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Attendance resolution, application increase, and university government discussed Faculty Council Meeting

Friday’s Faculty Council meeting covered everything, from the Arts Everywhere campaign to the passing of a resolution on University-approved absences. Here’s what you need to know: 

1) The Faculty council approved a resolution which updated the current policy originating from 1957 on class attendance and university-approved absences. 

Passed unanimously by the Educational Policy Committee on Jan. 18, the first resolution of 2018 said the original policy was vague and incomplete for current law, educational technology capability and student population changes. 

The updated policy gives a clear process for how a University-approved absence is approved and communicated, and also provided a timeline through email notification for preliminary alternative plans for both instructors and students to follow. This change will alter the language from "excused absence" to "University-approved absence," and create a central office for handling university approved absences, rather than the student going directly to the professor. 

Professor Joy Renner, who presented the proposed policy before the vote, said the Educational Policy Committee is proposing one additional position to the Office of the Deans of Students to help implement the new policy. 

“We in no way, with this policy, want to stop the wonderful communication and collaboration that goes on between faculty and students now, this just gives some structure to how it can happen and taking away some of the ambiguity from both the students and faculty,” Renner said. 

2) Provost Bob Blouin addressed the Faculty Council about Arts Everywhere and the implications of the steady increase in applications, and also answered questions regarding a new budget model and the boycott of UNC fundraising campaign by a Black alumni group. 

Due to flu-like symptoms, Chancellor Carol Folt was unable to attend the meeting, so Provost Bob Blouin gave remarks on her behalf in addition to making his own. 

As part of the Arts Everywhere campaign at UNC, Carolina Performing Arts opened the new CURRENT ArtSpace + Studio on Feb. 2. Blouin urged faculty to visit the center and said it had “The potential to serve as a very nice bridge between the University and the community.”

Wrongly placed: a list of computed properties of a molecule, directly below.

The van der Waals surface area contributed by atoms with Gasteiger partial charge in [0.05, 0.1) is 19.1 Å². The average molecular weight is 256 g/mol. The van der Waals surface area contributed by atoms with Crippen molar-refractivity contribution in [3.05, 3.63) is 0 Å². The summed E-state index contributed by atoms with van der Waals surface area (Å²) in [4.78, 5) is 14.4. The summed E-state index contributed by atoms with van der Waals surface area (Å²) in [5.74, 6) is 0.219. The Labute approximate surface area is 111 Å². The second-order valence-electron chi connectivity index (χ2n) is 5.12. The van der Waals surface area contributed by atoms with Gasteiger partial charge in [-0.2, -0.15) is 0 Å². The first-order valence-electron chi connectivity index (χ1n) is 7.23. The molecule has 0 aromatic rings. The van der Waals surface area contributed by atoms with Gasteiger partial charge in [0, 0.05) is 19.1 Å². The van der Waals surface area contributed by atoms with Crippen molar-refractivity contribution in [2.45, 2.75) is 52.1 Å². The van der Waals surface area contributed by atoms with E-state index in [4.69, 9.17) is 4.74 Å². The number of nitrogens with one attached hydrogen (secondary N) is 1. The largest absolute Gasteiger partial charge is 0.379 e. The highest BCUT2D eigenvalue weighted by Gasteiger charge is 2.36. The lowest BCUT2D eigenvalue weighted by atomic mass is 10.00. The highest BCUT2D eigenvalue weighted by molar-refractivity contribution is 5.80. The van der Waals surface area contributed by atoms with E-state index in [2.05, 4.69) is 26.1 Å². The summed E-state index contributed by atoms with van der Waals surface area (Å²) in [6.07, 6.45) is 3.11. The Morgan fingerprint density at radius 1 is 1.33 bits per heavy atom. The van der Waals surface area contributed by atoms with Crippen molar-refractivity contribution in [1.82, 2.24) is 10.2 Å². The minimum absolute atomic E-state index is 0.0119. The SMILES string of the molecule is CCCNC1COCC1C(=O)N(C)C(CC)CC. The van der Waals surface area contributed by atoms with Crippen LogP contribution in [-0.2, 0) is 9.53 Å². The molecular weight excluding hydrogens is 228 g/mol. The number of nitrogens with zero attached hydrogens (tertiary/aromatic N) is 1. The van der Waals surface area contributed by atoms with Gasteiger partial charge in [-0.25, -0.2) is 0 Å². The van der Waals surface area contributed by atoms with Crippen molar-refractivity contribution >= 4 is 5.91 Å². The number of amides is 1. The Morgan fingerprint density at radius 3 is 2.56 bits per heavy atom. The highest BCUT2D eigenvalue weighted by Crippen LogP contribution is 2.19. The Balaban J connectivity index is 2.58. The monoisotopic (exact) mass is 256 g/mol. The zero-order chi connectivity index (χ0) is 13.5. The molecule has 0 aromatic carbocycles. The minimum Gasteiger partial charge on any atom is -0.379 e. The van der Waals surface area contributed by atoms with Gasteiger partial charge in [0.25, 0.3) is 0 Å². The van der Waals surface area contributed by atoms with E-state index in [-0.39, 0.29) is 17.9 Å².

Blouin also spoke about the budget model UNC is exploring, and said he believes UNC could “Carolina-ize” a Responsibility-Centered Management model — a budget model which prioritizes academics and gives operational authority to specific schools within an institution. Blouin said the change would be welcomed by the community, and plans to have a final decision made by the end of this fiscal year. 

In addition, Blouin addressed questions about the boycott of UNC’s fundraising campaign by a Black alumni group. 

“I think the concerns that have been raised is that as a University we have not been doing enough primarily in the recruitment of African-American faculty and African-American students,” Blouin said. “If you look at the data it is, I think, revealing. You can start off with, ‘Well, what is the percentage of African Americans in the state of North Carolina, and does this University look like the state of North Carolina? It doesn’t.” 

Blouin said UNC ranks first or second among its peers in recruiting African-American faculty, but the data “is what it is.” 

3) The first reading of a resolution on amending the Faculty Code of University Government to update names within the code was passed. 

A new resolution was introduced to the Faculty Council to allow for technical corrections by amending the faculty code. The proposed amendment would allow the council to avoid meeting twice to approve changes such as names of units or titles of officers reflected changes made by the University. 

The motion passed its first read unanimously and will be read again at the next meeting in order to be approved. 

4) Tinu Diver, associate director of the Offices of Ethics Education and Policy Management outlined the new University Policy on Policies. 

Diver outlined the principles used to establish the new Office of Ethics Education and Policy Management, and said the office began a monthly newsletter to help update faculty on new or changing policies. 

She said the office is working on establishing a central repository for UNC policies, to help ease the challenge of decentralization and inconsistent implementation around policy and procedures.

“If we expect people to follow the policies, we need to make sure that they’re able to find them,” Diver said.


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